Getting Started with Data in Your Library
Director, Research Data Management
Research Data means recorded information, regardless of form or the media
in which it may be recorded, which constitute the original observations and
methods of a study and the analyses of these original data that are necessary
for reconstruction and evaluation of the Report(s) of a study made by one or
more Investigators. Research Data also includes all such recorded information
gathered in anticipation of a Report. Research Data differ among disciplines.
The term may include but is not limited to technical information, computer
software, laboratory and other notebooks, printouts, worksheets, other
media, survey, memoranda, evaluations, notes, databases, clinical case
history records, study protocols, statistics, findings, conclusions, samples,
physical collections, other supporting materials created or gathered in the
course of the Research, Tangible Research Property, unique Research
resources such as synthetic compounds, organisms, cell lines, viruses, cell
products, cloned DNA as well as genetic sequences and mapping information,
crystallographic coordinates, plants, animals and spectroscopic data, and
other compilations formed by selecting and assembling preexisting materials
in a unique way.
Big data is like teenage sex: everyone talks about
it, nobody really knows how to do it, everyone
thinks everyone else is doing it, so everyone
claims they are doing it…”— Dan Ariely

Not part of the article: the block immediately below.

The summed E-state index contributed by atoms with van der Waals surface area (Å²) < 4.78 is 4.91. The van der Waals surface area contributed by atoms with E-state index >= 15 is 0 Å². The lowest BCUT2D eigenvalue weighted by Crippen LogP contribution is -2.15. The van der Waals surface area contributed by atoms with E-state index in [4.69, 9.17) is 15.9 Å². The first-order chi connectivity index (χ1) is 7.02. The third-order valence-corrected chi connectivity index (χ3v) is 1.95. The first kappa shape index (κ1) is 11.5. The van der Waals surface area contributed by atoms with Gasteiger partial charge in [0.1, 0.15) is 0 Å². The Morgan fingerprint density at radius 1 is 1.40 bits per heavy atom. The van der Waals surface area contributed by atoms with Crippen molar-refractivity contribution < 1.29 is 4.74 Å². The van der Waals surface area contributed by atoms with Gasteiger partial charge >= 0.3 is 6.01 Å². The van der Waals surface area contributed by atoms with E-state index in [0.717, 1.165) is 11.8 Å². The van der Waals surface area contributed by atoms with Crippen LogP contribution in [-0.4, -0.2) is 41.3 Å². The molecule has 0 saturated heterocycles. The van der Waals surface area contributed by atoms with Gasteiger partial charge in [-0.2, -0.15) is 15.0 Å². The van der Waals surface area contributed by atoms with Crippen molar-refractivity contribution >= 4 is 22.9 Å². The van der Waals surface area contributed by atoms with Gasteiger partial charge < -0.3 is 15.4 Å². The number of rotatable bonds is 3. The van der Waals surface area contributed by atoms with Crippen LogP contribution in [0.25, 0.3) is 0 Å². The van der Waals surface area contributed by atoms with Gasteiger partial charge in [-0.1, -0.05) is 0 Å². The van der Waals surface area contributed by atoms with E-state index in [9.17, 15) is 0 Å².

“If it gives you pain, it is Big Data.”
- Donald Brown, new Director of Virginia Integrative Data Institute, speaking
at Research Data and Technology Fair presented by Claude Moore Health
Sciences Library, University of Virginia Health System
Lots of Small Data = Big Data
Heidorn, P. Bryan. (2008) Shedding Light on the Dark Data in the Long Tail of Science. Library Trends, 57(2), pp.280-299.
Libraries and Data
Library and information professionals:
• need to become more involved with semantic
web or users will reinvent wheel (i.e. ontologies)
• have the interpersonal and subject specialization
for reference/consultation that IT doesn't have
• continue to help users find the information they
Stuart, David.(2011) Facilitating Access to the Web of Data: a Guide for Librarians. Facet
What Can You Do to Help?
Learn about data.
Learn about data in your organization.
Find the gaps.
Help people figure out what they need.
Help people find what they need.
What other skills do you have? Analysis?
Visualization? Programming? Etc.
Learn About Data
UK Data Archive http://www.data-archive.ac.uk/home
• Kdnuggets http://www.kdnuggets.com/
Who Else is Involved?
What are Your Organizational Needs?
Reuse of Data
Author ID –
– Citation of
• Regulatory requirements
• Grant and funding requirements
• Journal requirements
• Patent/ Intellectual Property documentation
• Need to keep market share
• Purdue Data Curation Profile
• Data Management Plan https://dmp.cdlib.org/ or
http://library.umassmed.edu/data_management_frameworks.pdf (pg 21)
to go over basics
• Research and work flow story
Keep Learning More
Library school classes and programs
Statistics and analysis http://www.gapminder.org/
Twitter (#data or follow a particular group,
person, or meeting)
– Kevin the Librarian http://kevinthelibrarian.wordpress.com/
– Strata (O’Reilly) http://strata.oreilly.com/
- Flowing Data
• Databib http://databib.org/
• OpenDOAR (Directory of Open Access
• DATA.gov http://www.data.gov/
• ICPSR (Inter-University Consortium for Political
and Social Research) subscription
Find a Niche
• Disciplinary Metadata
• “Data Analysis” (Coursera) videos
• Research Data Management: Principles, Practices,
and Prospects (DataRes project, library response to
• Keep track of what you do.
• Keep track of what is done with the
information you find.
• Altmetrics http://impactstory.org/
• Data citation “Out of Cite, Out of Mind”